"How Africa Shaped the Christian Mind is a bold call to rehabilitate the earliest African contributions to the shaping of world Christianity. As such, it is a major resource for all people interested in the history of the Christian movement. Oden's focus on the intellectual dimension of Africans' role in the formation of Christian culture may surprise some, but it is a much-needed, welcome corrective to the assumptions held by many. In my opinion, this book is one of the most significant contributions to the literature on world Christianity. Must reading!"--Tite Tienou, Dean and Professor of Theology of Mission Trinity Evangelical Divinity School""Rarely has a work of such brevity distilled so much vintage wisdom with such elan. How Africa Shaped the Christian Mind fills a crucial gap between the early church in Africa and Western Christianity, and represents a timely challenge to Christian Africans and to a post-Christian West. It will be impossible and foolhardy to ignore this book."--Lamin Sanneh, Professor of World Christianity and of History, Yale University""How Africa Shaped the Christian Mind . . . is essential for all libraries East, West, South devoted to Christian historical and theological issues."--Roger E. Hedlund, Dharma Deepika, January-June 2011"A gripping and inspiring book."--James Nkansah-Obrempong, Evangelical Review of Theology, April 2009"An exciting book generously documented and passionately written."--Gie Vleugels, Stone-Campbell Journal, Fall 2009"A helpful challenge to consider the primacy of African theology in the first centuries of the church. A very good beginning to what Oden sees as a multigenerational task."--J. Scott Horrell, Bibliotheca Sacra, January - March 2010"I found this brief book both interesting and important. I am certain that everyone needs to know and process Oden's argument."--Denis Haack, Critique, Issue 3, 2009"Oden has condensed in a small but excellent starter book a great amount of information and he has provided convincing and compelling evidence for Christianity;s debt to its African roots. He has left me with a great hunger for exploring more deeply into this vitally important subject."--Trevor O'Reggio, Seminary Studies, Andrews University, Autumn 2008"This book is a challenge, a shot across the bow of young historians. If Oden is correct, that Africa did in fact play a more decisive role in the formation of Christianity than just about everyone realizes, then the Church will profit from the investigation he calls for. This is a tremendous book and is worthy of being read by anyone who enjoys church history, or even African history. Thomas Oden has served the Church over the last few decades by editing the Ancient Christian Commentary Series and reminding us of the necessity of remembering our roots in the early church."--BostonBibleGeeks.wordpress.com, March 2, 2009"Oden has offered a compelling and positively provocative work. [This] significant and timely work ought to be read by undergraduate and seminary students studying early Christianity, intercultural studies, and historical and systematic theology. It will surely be a catalyst for future generations of scholarship."--Edward L. Smither, Criswell Theological Review, Fall 2008"[A] great reminder that what we are doing is recovering a great Christian past, in which the entire Christian world owes a debt to early Africans."--Gary S. Maxey, The Arminian, Spring 2008"While the book may be provocative to some, it is a potent reminder that Christianity is not a European religion but a worldwide religion and always has been."--Chris White, SoulEpigraph.blogspot.com, June 25, 2008"I would recommend this book to anyone interested in church history."--Shaun Tabatt, BibleGeekGoneWild.com, July 29, 2008"Oden's book is a call to take seriously the oral and written tradition of material spoken and penned on the African continent. It is then a call to explore the past, present, and future impact of that legacy."--Robert Kelleman, TitusOneNine blog, April 25, 2008"Read it, be challenged, consider and beware: for some it may lead to a life work!"--The Rev. Dr. Colin Reed in Church Missionary Society Victoria, March 2008""Some of the major Church Fathers were from Africa. These Church Fathers were greatly involved in theological disputes of the time. Oden presents the case that these theologies moved from Africa to Europe and Asia. Oden proposes that present-day Africans need not create a new theology, but rediscover the theology that was born on the continent before the Arab conquests. Oden reminds Christians of the major cultural and religious centers in North Africa."--Br. Benet Exton, O.S.B., Curled Up with a Good Book (www.curledup.com), February 2008"In a little more than 200 pages, Dr. Oden documents how some of the most crucial intellectual achievements of Christianity were explored and understood in Africa long before they were in Europe. In this landmark book, Oden gives several ways Africa has shaped the Christian mind. From Africa came the idea of university, the development of Christian exegesis of scripture, the earliest intimations of ecumenical conciliar patterns, the rise of monasticism and categorization of Christian dogma."--Jim Miller Book Review, February 12, 2008"[A]n outline and an agenda for research . . . [by] classic forward-thinking Oden. . . . The story of Christian theology has been told from a European perspective. Oden wants to tell that story differently: classical Christian theology was heavily shaped by Africans."--David Neff, ChristianityToday.com, February 29, 2008 --This text refers to an out of print or unavailable edition of this title.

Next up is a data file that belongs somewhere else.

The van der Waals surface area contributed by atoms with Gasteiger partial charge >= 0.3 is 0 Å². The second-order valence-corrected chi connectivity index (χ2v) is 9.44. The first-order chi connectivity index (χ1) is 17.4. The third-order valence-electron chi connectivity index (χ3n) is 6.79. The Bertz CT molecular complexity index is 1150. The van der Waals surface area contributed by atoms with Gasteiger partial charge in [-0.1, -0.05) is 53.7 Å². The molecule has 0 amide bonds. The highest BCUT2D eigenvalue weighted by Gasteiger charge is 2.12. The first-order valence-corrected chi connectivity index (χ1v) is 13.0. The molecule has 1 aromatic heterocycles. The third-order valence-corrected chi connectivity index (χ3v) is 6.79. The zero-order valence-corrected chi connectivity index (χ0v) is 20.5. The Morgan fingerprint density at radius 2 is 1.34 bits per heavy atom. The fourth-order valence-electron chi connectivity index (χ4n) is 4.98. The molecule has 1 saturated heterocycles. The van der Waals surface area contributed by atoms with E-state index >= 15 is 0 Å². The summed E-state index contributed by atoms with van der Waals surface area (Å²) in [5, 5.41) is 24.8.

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Book details